BLAST Early Learning
Stuck in the Mud
by Jane Clarke; illustrations by Garry Parsons
In this cumulative, rhyming story, a little chick needs help from all his farmyard friends to get out of the mud.
The Little Red Hen
illustrated by Barry Downard
When the Little Red Hen asks the other barnyard animals who will help with the planting, reaping, and other chores they all say, "Not I," but when the work is done they all want a reward.
Open-ended Questions for Stuck in the Mud:
- Why was the little chick in the mud?
- What animals came to help the little chick?
Give the students something easy to act out (such as an animal or a simple activity) and whisper it in their ear. Let them act it out for the class, and let the class figure out what the answer is.
“The Freeze” (taken from Kids in Motion by Greg and Steve)
Use “The Freeze” song to play a game where the kids dance around and must freeze when the music stops.
dawning: v. to start to become light in the morning“...a new day was dawning, peaceful and calm.”
(taken from Stuck in the Mud by Jane Clarke; illustrated by Garry Parsons)
“I Am A Magician”: In this game, the teacher starts and says, "I am a magician and turn you all into..." and then gives two adjectives and a noun. For example: slimy, slippery worms, warm fuzzy bunnies, crisp colorful leaves. The students then act them out. If a student has an idea, they can become the magician. Obviously this can also be a good introduction to basic English language components of adjectives and nouns.
Mirroring: Mirroring is a great drama activity for preschoolers. Mirroring is funny, but it also provides the children an opportunity to be silly, all the while challenging them intellectually and physically. Having two children stand in front of each other, facing one another is mirroring. One child should be told what to do ahead of time, and the other child is faced with the daunting task of doing exactly as the other child does. The physical awareness associated with mirroring is very beneficial to the preschool child. It also instills the lesson of following the leader, and doing what is appropriate at a certain time. This lesson is invaluable for the preschooler.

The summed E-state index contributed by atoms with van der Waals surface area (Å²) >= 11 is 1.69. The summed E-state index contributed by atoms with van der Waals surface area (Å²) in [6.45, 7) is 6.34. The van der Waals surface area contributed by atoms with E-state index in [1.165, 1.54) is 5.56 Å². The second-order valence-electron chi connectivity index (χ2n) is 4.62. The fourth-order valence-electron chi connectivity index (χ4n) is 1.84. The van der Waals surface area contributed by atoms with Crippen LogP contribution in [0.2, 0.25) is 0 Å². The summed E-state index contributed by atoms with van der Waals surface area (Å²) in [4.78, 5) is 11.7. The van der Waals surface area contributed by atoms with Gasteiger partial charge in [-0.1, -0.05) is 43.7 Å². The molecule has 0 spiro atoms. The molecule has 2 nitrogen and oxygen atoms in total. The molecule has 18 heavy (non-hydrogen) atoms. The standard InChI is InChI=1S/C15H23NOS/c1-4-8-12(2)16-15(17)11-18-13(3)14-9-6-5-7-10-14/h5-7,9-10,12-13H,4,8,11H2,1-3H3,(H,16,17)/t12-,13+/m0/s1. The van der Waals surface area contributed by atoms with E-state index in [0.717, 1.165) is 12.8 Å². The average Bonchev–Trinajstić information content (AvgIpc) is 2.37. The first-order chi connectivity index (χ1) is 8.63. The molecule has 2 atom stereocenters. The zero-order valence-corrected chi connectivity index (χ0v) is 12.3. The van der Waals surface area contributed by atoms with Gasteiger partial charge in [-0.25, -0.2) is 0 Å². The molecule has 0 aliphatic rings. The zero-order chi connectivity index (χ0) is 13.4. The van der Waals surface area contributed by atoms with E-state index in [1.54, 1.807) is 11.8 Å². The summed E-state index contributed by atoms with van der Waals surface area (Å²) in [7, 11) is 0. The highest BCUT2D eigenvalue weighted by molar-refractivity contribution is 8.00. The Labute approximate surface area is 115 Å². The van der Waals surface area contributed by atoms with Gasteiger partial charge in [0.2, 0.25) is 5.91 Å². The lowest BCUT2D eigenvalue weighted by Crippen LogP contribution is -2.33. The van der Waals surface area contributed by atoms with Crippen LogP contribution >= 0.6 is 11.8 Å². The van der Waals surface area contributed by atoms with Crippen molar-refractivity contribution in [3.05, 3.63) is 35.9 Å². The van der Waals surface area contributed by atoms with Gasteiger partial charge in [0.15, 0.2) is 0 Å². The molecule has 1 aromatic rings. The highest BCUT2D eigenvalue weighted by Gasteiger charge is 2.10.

Silly Charades: Ask the children to sit in a circle. The teacher should start the activity by showing any object, for example, a pen and ask the children, “What is this?” Then she should say, “Let’s play a game. We will imagine this to be something else. I will do some action with it. Then you tell me what is it?” Do some actions with it, for example, roll it like a rolling pin then ask the children, “What is this?” Once the children have caught on, let each one of them dramatize an action with it and let the others identify the imagined object.
Nursery Rhyme Charades: Each student in turn goes to the center of the circle and pantomimes an element from a nursery rhyme. (For instance, he might pantomime someone sleeping for "Little Boy Blue.") The rest of the class tries to guess what nursery rhyme is meant. When dealing with very young students--although I suppose this activity would work with older kids as well--it is very important for the teacher to carefully guide the acting and guessing, and to make positive comments about the performances ("Wow! that's a really interesting way to act out Bo Peep!") and about the guesses ("Well, no, that isn't what he's doing, but I can see what you mean. He does sort of look like he's jumping over a candlestick, doesn't he!") so that everyone feels a part of the learning.
The Giant Carrot
by Jan Peck; pictures by Barry Root
Little Isabelle surprises her family with her unique way of helping a carrot seed grow and of getting the huge vegetable from the ground. *Includes a recipe for carrot pudding
Grandma Lena's Big Ol' Turnip
by Denia Lewis Hester;
illustrated by Jackie Urbanovic
Grandma Lena grows a turnip so big that it takes her entire family to pull it up and half of the town to eat it. *Includes a note about cooking "soul food"
The Little Red Hen by Byron Barton
The little red hen finds none of her lazy friends willing to help her plant, harvest, or grind wheat into flour, but all are eager to eat the bread she makes from it.
The Little Red Hen by Jerry Pinkney
A newly illustrated edition of the classic fable of the hen who is forced to do all the work of baking bread and of the animals who learn a bitter lesson from it.